By this time, the Supreme Commander of the Polish Army was Marshal of Poland 53-year-old Edward Rydz-Smigly. In the past, a student of the Philosophical Department of the Jagiellonian University and the Academy of Fine Arts in Krakow, Rydz-Smigly, in his youth, joined the underground military organization Związek Walki Czynnej created by Józef Piłsudski. He received military education in Austria-Hungary, having served for a year in the 4 Infantry Regiment of the Austro-Hungarian Army. Then he actively participated in the activities of the Polish Nationalist Strelets Union and headed its Lviv organization, and made an officer’s career during the First World War. Called to the Austro-Hungarian army, Rydz-Smigly within two years reached the colonel, serving in the 1 th brigade of the Polish legions. In 1914, he received the rank of major, in 1915 - lieutenant colonel, and in 1916 - colonel. Note that he was not a personnel officer, and for a reserve officer called up "as a citizen," the rank of colonel in 30 years is a great achievement. After the declaration of independence of Poland, Rydz-Smigly was promoted to brigadier-general, participated in the Polish-Ukrainian and Soviet-Polish wars, where he commanded a division, and then an army. Since 1929, he was the deputy of Jozef Pilsudski and his closest associate, so it is not surprising that it was Rydz-Smigly after the death of Marshal Pilsudski in 1935 that year he headed the Polish armed forces.
When 21 March 1939, Hitler again put forward demands for Danzig, the Polish side began military preparations. 22 March 1939 of the year Marshal Rydz-Smigly approved the war plan with Germany, and 23 of March 1939 of the year the Chief of the General Staff of the Polish Army Brigadier General Vatslav Stakhevich ordered to mobilize four divisions and transfer them to East Pomerania, where the state border of Poland and Germany was deployed. Thus, the Polish military command perfectly understood that the war would begin in the foreseeable future. Warsaw hoped to fight off the attack of Hitler Germany with the help of Great Britain and France.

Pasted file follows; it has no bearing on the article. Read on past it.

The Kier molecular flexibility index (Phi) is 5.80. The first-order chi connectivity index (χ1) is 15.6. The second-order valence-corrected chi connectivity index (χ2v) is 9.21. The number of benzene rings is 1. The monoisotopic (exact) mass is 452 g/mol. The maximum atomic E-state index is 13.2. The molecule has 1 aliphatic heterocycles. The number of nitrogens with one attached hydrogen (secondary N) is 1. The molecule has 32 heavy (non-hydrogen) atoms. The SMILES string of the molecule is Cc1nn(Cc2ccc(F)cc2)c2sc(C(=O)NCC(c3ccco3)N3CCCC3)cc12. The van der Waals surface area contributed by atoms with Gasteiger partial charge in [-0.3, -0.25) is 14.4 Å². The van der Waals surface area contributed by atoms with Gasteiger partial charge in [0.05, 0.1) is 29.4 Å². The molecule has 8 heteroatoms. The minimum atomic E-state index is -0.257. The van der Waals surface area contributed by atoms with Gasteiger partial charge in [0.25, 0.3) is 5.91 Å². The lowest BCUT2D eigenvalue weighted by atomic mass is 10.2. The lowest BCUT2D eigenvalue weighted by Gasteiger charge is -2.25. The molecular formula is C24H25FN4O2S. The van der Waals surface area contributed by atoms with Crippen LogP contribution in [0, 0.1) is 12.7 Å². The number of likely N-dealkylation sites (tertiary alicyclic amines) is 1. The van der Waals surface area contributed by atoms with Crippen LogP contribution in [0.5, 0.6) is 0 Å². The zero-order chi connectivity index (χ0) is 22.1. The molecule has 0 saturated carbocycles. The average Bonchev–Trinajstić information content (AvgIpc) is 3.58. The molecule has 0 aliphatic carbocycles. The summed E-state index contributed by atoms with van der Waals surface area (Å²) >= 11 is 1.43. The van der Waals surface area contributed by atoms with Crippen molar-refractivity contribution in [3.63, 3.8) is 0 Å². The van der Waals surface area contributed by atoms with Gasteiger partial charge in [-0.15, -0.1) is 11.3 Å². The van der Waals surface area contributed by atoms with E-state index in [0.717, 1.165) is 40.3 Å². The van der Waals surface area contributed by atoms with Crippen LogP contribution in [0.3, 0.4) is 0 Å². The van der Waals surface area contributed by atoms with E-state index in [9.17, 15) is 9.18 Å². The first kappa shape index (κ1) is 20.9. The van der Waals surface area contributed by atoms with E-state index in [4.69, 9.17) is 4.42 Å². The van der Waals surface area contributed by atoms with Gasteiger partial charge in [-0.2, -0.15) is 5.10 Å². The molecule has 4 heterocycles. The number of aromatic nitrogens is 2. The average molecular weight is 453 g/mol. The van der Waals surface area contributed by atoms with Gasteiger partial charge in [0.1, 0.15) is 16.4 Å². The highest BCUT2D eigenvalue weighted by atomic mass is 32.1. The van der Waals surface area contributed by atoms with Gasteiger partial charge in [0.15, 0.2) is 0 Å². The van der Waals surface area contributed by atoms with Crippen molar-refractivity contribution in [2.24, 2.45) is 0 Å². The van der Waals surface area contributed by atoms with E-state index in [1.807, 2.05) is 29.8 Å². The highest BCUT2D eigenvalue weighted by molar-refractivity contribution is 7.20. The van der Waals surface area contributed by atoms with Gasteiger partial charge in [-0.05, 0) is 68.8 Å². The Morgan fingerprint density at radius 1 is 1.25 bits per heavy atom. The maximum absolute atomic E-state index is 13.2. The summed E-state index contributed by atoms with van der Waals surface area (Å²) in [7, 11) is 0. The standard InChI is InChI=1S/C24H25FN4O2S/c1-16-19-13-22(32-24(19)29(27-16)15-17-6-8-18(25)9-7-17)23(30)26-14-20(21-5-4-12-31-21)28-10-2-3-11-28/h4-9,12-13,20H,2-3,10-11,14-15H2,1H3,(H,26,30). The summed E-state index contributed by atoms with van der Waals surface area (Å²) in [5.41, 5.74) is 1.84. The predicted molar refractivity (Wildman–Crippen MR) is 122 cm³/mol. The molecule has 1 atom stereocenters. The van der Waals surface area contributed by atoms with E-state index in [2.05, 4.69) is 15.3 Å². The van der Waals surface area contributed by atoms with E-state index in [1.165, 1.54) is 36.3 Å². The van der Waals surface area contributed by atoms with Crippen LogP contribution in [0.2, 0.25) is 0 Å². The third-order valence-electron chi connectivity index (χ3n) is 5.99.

The two most powerful states of Europe at that time repeatedly assured Poland of their intercession. Already 31 March 1939, Chamberlain assured Poland of political, economic and military assistance to Great Britain in the event of a military attack by any state. On April 6, a bilateral agreement on mutual assistance between Poland and Great Britain was signed, and on May 15 a protocol was signed with France. Paris promised exactly three days after the announcement of mobilization in Poland to begin preparations for an offensive against Germany. Another agreement between the UK and Poland, representatives of the two countries signed 25 August 1939. Before the start of World War II, there was a week left. In Poland, great tension was felt, but, apparently, no one, including the most senior players of Polish politics, could assume that the war with Germany would have disastrous consequences for the Polish state — it would simply cease to exist. There was too much hope for strong support from Britain and France - the Poles believed that Western patrons would not leave them in trouble and help them cope with German aggression.
1 September 1939 of the year, in 4: 30 am Luftwaffe planes struck airfields that housed Polish air forces. In 4: 45, the Polish naval base Westerplatte in the vicinity of Danzig was shelled by a German battleship. At the same time, 4: 45 was followed by the invasion of the land forces of Nazi Germany along the entire length of the Polish border. German troops broke into Danzig, where fierce fighting began. We must pay tribute to the Polish soldiers who defended the "free city", they fought bravely. So, only fourteen hours after the assault the Nazis were able to seize the building of the "Polish Post". However, the forces were too unequal, and Danzig was soon occupied by Nazi troops, followed by a statement of its accession to Germany.